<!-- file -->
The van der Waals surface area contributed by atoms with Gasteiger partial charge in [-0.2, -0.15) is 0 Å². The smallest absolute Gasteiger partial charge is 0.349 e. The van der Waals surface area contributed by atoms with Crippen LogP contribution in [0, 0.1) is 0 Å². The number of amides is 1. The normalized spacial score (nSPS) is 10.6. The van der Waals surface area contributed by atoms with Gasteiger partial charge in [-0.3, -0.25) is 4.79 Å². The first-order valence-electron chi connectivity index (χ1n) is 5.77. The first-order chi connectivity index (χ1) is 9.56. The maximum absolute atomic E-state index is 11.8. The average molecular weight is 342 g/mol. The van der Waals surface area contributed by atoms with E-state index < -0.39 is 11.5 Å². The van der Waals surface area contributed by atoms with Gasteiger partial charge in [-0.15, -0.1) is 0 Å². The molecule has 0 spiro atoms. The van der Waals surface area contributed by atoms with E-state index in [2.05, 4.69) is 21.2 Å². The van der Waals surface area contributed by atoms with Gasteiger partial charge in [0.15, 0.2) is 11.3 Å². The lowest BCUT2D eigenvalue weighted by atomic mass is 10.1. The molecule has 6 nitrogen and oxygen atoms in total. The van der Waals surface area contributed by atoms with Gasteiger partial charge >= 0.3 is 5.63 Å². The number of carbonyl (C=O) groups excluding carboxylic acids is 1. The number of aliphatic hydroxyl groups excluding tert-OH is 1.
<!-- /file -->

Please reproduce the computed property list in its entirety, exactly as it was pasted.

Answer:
The van der Waals surface area contributed by atoms with Gasteiger partial charge in [-0.2, -0.15) is 0 Å². The smallest absolute Gasteiger partial charge is 0.349 e. The van der Waals surface area contributed by atoms with Crippen LogP contribution in [0, 0.1) is 0 Å². The number of amides is 1. The normalized spacial score (nSPS) is 10.6. The van der Waals surface area contributed by atoms with Gasteiger partial charge in [-0.3, -0.25) is 4.79 Å². The first-order valence-electron chi connectivity index (χ1n) is 5.77. The first-order chi connectivity index (χ1) is 9.56. The maximum absolute atomic E-state index is 11.8. The average molecular weight is 342 g/mol. The van der Waals surface area contributed by atoms with E-state index < -0.39 is 11.5 Å². The van der Waals surface area contributed by atoms with Gasteiger partial charge in [-0.15, -0.1) is 0 Å². The molecule has 0 spiro atoms. The van der Waals surface area contributed by atoms with E-state index in [2.05, 4.69) is 21.2 Å². The van der Waals surface area contributed by atoms with Gasteiger partial charge in [0.15, 0.2) is 11.3 Å². The lowest BCUT2D eigenvalue weighted by atomic mass is 10.1. The molecule has 6 nitrogen and oxygen atoms in total. The van der Waals surface area contributed by atoms with Gasteiger partial charge >= 0.3 is 5.63 Å². The number of carbonyl (C=O) groups excluding carboxylic acids is 1. The number of aliphatic hydroxyl groups excluding tert-OH is 1.